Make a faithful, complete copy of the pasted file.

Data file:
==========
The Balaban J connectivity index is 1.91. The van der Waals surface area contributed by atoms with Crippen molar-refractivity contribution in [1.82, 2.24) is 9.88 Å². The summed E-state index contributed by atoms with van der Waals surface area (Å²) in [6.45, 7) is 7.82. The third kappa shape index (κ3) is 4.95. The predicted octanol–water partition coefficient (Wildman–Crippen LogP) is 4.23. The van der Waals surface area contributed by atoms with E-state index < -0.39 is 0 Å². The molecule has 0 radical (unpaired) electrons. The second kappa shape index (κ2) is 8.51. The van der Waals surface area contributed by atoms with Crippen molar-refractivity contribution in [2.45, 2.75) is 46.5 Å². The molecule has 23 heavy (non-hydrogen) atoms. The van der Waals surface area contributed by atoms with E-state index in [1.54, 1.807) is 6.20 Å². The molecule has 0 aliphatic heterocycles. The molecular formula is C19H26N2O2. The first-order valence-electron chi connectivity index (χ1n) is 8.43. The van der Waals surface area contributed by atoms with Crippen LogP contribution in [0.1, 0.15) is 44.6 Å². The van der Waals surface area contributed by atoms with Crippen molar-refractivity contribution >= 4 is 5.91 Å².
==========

The Balaban J connectivity index is 1.91. The van der Waals surface area contributed by atoms with Crippen molar-refractivity contribution in [1.82, 2.24) is 9.88 Å². The summed E-state index contributed by atoms with van der Waals surface area (Å²) in [6.45, 7) is 7.82. The third kappa shape index (κ3) is 4.95. The predicted octanol–water partition coefficient (Wildman–Crippen LogP) is 4.23. The van der Waals surface area contributed by atoms with E-state index < -0.39 is 0 Å². The molecule has 0 radical (unpaired) electrons. The second kappa shape index (κ2) is 8.51. The van der Waals surface area contributed by atoms with Crippen molar-refractivity contribution in [2.45, 2.75) is 46.5 Å². The molecule has 23 heavy (non-hydrogen) atoms. The van der Waals surface area contributed by atoms with E-state index in [1.54, 1.807) is 6.20 Å². The molecule has 0 aliphatic heterocycles. The molecular formula is C19H26N2O2. The first-order valence-electron chi connectivity index (χ1n) is 8.43. The van der Waals surface area contributed by atoms with Crippen LogP contribution in [0.1, 0.15) is 44.6 Å². The van der Waals surface area contributed by atoms with Crippen molar-refractivity contribution >= 4 is 5.91 Å².